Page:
Referring to FIG. 7, an example array of memory cells, which is a part of a memory chip, is shown. Each cell 10 is a floating gate transistor having a source 11, a drain 12, a floating gate 13 and a control gate 14. Each of the control gates 14 in a row of cells 10 is connected to a wordline 15, and each of the wordlines 15 is connected to a row decoder circuit 16. Each of the sources 11 in a column of cells 10 is connected to a source-column line 17 (which may be a virtual ground line), and each of the source-column lines 17 is connected to a column decoder circuit 18. Each of the drains 12 in a column of cells 10 is connected to a drain-column line 19, and each of the drain-column lines 19 is connected to the column decoder circuit 18.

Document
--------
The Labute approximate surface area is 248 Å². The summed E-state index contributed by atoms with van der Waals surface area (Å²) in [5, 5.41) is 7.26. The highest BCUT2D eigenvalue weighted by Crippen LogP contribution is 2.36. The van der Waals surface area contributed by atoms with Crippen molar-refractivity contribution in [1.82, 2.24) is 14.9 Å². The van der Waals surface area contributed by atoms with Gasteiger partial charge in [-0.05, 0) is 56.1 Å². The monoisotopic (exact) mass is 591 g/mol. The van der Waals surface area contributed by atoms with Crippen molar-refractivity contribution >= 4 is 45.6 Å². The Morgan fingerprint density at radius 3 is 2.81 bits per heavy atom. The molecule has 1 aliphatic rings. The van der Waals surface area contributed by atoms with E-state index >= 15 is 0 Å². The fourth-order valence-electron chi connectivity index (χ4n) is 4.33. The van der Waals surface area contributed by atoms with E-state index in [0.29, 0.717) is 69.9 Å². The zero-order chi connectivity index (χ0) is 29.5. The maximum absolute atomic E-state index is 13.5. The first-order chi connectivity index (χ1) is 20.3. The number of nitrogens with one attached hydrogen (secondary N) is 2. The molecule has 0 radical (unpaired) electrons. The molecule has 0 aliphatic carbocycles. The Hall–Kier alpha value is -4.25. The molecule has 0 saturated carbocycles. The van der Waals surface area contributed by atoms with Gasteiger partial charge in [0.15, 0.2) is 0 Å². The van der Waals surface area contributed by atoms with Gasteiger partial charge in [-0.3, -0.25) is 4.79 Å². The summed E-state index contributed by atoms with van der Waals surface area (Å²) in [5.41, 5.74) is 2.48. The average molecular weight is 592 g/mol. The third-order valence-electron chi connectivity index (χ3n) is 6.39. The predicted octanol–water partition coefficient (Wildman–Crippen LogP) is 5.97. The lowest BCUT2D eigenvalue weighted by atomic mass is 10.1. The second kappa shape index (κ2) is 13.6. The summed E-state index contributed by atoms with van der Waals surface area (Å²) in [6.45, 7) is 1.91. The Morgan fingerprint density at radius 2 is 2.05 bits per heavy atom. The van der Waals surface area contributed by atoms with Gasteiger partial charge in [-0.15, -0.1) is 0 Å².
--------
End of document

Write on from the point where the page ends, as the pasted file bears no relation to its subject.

In a write or program mode, row decoder circuit 16, in response to wordline address signals An+1-Ax and to signals from read/write control circuit 8, places a first preselected programming voltage Vpp on a selected wordline 15, including a control gate 14 of a selected memory cell 10. Column decoder circuit 18, in response to bitline address signals A0-An and to signals from read/write control circuit 8, places a second programming voltage Vrw on a selected source-column line 17 and, therefore, the source region 11 of the selected cell 10. Column decoder circuit 18 also connects a selected drain-column line 19 to reference potential Vss. Deselected source-column lines 17 and deselected drain-column lines 19 are floated. These programming voltages create a high current (drain 12 to source 11) condition in the channel of the selected memory cell 10, resulting in the generation near the drain-channel junction of channel-hot electrons and avalanche-breakdown electrons that are injected across the channel oxide to the floating gate 13 of the selected cell 10. The programming time is selected to be sufficiently long to program the floating gate 13 with a negative program charge with respect to the channel region. The injected electrons and negative program charge in turn render the source-drain path under the floating gate 13 of the selected cell 10 nonconductive, a state which is read as a “zero” bit. Deselected cells 10 have source-drain paths under the floating gate 13 that remain conductive, and those cells 10 are read as “one” bits.